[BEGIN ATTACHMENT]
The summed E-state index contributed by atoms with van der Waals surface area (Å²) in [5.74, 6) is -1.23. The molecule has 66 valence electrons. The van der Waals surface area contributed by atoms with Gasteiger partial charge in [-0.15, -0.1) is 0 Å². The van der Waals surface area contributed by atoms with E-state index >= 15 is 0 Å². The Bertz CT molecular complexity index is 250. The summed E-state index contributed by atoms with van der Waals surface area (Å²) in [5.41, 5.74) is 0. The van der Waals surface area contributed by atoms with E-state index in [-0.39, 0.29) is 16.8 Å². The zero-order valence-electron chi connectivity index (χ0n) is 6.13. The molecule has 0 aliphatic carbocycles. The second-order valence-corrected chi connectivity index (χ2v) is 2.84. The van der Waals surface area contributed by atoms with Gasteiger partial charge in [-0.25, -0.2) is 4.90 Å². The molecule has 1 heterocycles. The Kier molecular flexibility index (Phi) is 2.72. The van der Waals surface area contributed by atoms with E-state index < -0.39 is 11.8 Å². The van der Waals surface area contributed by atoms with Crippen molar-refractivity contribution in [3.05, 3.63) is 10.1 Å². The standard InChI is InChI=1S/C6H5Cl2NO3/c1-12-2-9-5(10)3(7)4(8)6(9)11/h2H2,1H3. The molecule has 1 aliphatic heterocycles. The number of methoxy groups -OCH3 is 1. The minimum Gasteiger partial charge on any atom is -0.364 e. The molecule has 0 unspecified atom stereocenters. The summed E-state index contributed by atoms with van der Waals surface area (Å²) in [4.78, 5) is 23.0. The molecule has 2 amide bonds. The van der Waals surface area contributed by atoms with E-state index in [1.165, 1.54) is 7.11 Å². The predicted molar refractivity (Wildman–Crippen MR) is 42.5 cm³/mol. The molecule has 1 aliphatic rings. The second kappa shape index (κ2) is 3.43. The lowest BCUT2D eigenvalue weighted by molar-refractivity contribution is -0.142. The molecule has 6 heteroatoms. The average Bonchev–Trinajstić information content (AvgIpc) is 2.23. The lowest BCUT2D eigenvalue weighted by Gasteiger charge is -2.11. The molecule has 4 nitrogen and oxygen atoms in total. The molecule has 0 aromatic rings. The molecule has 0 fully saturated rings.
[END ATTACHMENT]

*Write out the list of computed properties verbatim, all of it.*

The summed E-state index contributed by atoms with van der Waals surface area (Å²) in [5.74, 6) is -1.23. The molecule has 66 valence electrons. The van der Waals surface area contributed by atoms with Gasteiger partial charge in [-0.15, -0.1) is 0 Å². The van der Waals surface area contributed by atoms with E-state index >= 15 is 0 Å². The Bertz CT molecular complexity index is 250. The summed E-state index contributed by atoms with van der Waals surface area (Å²) in [5.41, 5.74) is 0. The van der Waals surface area contributed by atoms with E-state index in [-0.39, 0.29) is 16.8 Å². The zero-order valence-electron chi connectivity index (χ0n) is 6.13. The molecule has 0 aliphatic carbocycles. The second-order valence-corrected chi connectivity index (χ2v) is 2.84. The van der Waals surface area contributed by atoms with Gasteiger partial charge in [-0.25, -0.2) is 4.90 Å². The molecule has 1 heterocycles. The Kier molecular flexibility index (Phi) is 2.72. The van der Waals surface area contributed by atoms with E-state index < -0.39 is 11.8 Å². The van der Waals surface area contributed by atoms with Crippen molar-refractivity contribution in [3.05, 3.63) is 10.1 Å². The standard InChI is InChI=1S/C6H5Cl2NO3/c1-12-2-9-5(10)3(7)4(8)6(9)11/h2H2,1H3. The molecule has 1 aliphatic heterocycles. The number of methoxy groups -OCH3 is 1. The minimum Gasteiger partial charge on any atom is -0.364 e. The molecule has 0 unspecified atom stereocenters. The summed E-state index contributed by atoms with van der Waals surface area (Å²) in [4.78, 5) is 23.0. The molecule has 2 amide bonds. The van der Waals surface area contributed by atoms with E-state index in [1.165, 1.54) is 7.11 Å². The predicted molar refractivity (Wildman–Crippen MR) is 42.5 cm³/mol. The molecule has 1 aliphatic rings. The second kappa shape index (κ2) is 3.43. The lowest BCUT2D eigenvalue weighted by molar-refractivity contribution is -0.142. The molecule has 6 heteroatoms. The average Bonchev–Trinajstić information content (AvgIpc) is 2.23. The lowest BCUT2D eigenvalue weighted by Gasteiger charge is -2.11. The molecule has 4 nitrogen and oxygen atoms in total. The molecule has 0 aromatic rings. The molecule has 0 fully saturated rings.